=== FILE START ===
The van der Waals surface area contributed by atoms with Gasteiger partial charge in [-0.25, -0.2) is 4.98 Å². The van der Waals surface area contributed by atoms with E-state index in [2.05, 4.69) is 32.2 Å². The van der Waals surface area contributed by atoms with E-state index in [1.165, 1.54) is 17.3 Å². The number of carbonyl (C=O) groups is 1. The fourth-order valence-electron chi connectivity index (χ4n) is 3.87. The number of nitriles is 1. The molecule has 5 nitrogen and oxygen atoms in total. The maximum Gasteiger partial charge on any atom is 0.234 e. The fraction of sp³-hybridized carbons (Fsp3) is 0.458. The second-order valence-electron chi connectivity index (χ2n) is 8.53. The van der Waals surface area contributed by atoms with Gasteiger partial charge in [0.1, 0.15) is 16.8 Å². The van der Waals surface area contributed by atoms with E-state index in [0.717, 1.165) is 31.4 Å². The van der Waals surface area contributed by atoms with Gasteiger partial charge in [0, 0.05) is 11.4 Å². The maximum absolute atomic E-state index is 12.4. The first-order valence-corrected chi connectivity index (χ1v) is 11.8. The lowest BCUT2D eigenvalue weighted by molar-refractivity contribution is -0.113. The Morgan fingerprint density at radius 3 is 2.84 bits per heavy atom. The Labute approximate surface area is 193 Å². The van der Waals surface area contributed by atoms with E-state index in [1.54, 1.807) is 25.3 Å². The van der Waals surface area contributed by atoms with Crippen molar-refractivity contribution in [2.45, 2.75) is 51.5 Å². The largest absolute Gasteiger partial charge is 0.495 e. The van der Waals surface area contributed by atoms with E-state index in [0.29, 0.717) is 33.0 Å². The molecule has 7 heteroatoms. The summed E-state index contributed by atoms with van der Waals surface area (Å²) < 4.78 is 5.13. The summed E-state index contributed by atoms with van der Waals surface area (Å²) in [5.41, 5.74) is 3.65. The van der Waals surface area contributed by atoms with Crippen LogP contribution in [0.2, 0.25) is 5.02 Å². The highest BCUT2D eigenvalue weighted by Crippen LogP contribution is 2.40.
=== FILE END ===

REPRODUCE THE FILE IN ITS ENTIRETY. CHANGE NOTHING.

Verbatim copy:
The van der Waals surface area contributed by atoms with Gasteiger partial charge in [-0.25, -0.2) is 4.98 Å². The van der Waals surface area contributed by atoms with E-state index in [2.05, 4.69) is 32.2 Å². The van der Waals surface area contributed by atoms with E-state index in [1.165, 1.54) is 17.3 Å². The number of carbonyl (C=O) groups is 1. The fourth-order valence-electron chi connectivity index (χ4n) is 3.87. The number of nitriles is 1. The molecule has 5 nitrogen and oxygen atoms in total. The maximum Gasteiger partial charge on any atom is 0.234 e. The fraction of sp³-hybridized carbons (Fsp3) is 0.458. The second-order valence-electron chi connectivity index (χ2n) is 8.53. The van der Waals surface area contributed by atoms with Gasteiger partial charge in [0.1, 0.15) is 16.8 Å². The van der Waals surface area contributed by atoms with E-state index in [0.717, 1.165) is 31.4 Å². The van der Waals surface area contributed by atoms with Gasteiger partial charge in [0, 0.05) is 11.4 Å². The maximum absolute atomic E-state index is 12.4. The first-order valence-corrected chi connectivity index (χ1v) is 11.8. The lowest BCUT2D eigenvalue weighted by molar-refractivity contribution is -0.113. The Morgan fingerprint density at radius 3 is 2.84 bits per heavy atom. The Labute approximate surface area is 193 Å². The van der Waals surface area contributed by atoms with E-state index in [1.54, 1.807) is 25.3 Å². The van der Waals surface area contributed by atoms with Crippen molar-refractivity contribution in [2.45, 2.75) is 51.5 Å². The largest absolute Gasteiger partial charge is 0.495 e. The van der Waals surface area contributed by atoms with E-state index in [0.29, 0.717) is 33.0 Å². The molecule has 7 heteroatoms. The summed E-state index contributed by atoms with van der Waals surface area (Å²) < 4.78 is 5.13. The summed E-state index contributed by atoms with van der Waals surface area (Å²) in [5.41, 5.74) is 3.65. The van der Waals surface area contributed by atoms with Crippen LogP contribution in [0.2, 0.25) is 5.02 Å². The highest BCUT2D eigenvalue weighted by Crippen LogP contribution is 2.40.